A tip for people who have kittens is to prepare them for future challenges. Cats have a period when they are kittens called the sensitive period or socialization period. When presented with different stimuli gradually and positively at this stage, such as contact with different people, exposure to noise associated with playing and eating, transportation in the car, and contact with other animals, they grow into more confident adult animals. They will also react more positively to possible stressors.

Cat with eyes closed
  • Past traumas

Many of the adopted pets went through difficult times before getting a new home. Some need time to understand that humans and other pets can be friends, not threats.

The above factors can get a cat scared. 

However, keep in mind that even a healthy cat can be scared in some situations. Cats fear surprises, such as fireworks, horns, or falling objects.

Emotional Trauma Recovery - Cats

How to help a scared cat


If your cat is scared for no reason and you ask yourself, "why is my cat afraid of me?" don't worry! With proper care, it's easy to help your pet. Follow some guidelines and create a healthy environment for your four-legged child to feel more comfortable! Some of our tips include:

  • Allowing adaptation

Cats, by nature, are fearful. So, for your friend to feel safe, he must explore his home. Allow him to explore and get accustomed by letting it walk freely around the house and verify that there is nothing to fear.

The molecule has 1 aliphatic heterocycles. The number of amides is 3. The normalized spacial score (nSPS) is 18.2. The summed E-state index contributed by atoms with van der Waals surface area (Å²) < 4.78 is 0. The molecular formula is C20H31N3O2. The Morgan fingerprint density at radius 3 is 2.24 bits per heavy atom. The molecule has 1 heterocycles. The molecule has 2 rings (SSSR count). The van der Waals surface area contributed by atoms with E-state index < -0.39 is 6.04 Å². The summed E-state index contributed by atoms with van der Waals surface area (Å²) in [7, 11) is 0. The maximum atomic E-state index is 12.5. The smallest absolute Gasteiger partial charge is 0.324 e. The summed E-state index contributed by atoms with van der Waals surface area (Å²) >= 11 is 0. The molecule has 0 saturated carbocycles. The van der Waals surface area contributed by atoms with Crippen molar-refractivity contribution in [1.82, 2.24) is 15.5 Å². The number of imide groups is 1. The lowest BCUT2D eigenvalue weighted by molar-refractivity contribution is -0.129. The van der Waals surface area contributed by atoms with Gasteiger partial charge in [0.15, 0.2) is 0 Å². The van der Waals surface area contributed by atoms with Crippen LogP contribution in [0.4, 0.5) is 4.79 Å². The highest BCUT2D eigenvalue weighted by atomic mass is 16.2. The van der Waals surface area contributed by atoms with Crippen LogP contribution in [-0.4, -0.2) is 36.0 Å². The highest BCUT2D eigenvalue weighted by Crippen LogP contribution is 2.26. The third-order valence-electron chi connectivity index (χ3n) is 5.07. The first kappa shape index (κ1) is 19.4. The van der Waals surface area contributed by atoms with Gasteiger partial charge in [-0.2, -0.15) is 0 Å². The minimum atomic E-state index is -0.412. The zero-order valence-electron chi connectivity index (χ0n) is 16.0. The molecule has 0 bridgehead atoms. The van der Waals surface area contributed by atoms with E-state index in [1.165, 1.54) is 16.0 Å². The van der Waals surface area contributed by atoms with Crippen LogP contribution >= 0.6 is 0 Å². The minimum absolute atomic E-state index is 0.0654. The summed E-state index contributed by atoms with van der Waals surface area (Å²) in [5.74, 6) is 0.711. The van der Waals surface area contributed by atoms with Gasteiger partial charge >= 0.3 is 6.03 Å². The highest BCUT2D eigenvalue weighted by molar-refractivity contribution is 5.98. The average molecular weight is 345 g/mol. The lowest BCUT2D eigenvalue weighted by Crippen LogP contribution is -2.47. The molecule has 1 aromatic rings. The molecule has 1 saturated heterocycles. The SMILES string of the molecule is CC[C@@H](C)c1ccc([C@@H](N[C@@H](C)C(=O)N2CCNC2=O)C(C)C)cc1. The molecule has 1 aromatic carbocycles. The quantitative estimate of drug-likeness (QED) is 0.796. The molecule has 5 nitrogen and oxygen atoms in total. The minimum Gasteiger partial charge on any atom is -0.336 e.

Curious cat
  • Avoiding stress

Due to environmental stress, your cat fears living in a bustling space. Preventing your cat from living in a bustling area is crucial. It will bring many benefits to its health.

cat wrapped in blanket
  • Taking it easy

It takes time for a cat to get used to a new situation. The pet can get traumatized by forced unwanted affection or contact and become even more fearful! Make the approaches calmly and respect your friend's time and space.

Respecting its boundaries, having positive body language, and trying to get closer to him through games or food he likes are effective tools. These will help put his fear aside and make him feel safe enough to be part of the family.

The primary and most important thing is to remember that you must follow your cat's time; the kitten has its own time until it feels comfortable. It may take days, weeks, or longer for your cat to feel secure enough to join the rest of the family and explore the rest of the house.

Woman with a kitten in her arms
  • Using positive reinforcement

While punishment can cause fear, stress, and even an aggressive attitude in our cat, positive reinforcement is one of the best ways to stimulate your four-legged child. Whenever your friend overcomes a fearful situation, reward him with a treat and affection. Soon, he will realize that there is nothing to fear.

Woman giving a treat to her cat.
  • Considering pheromones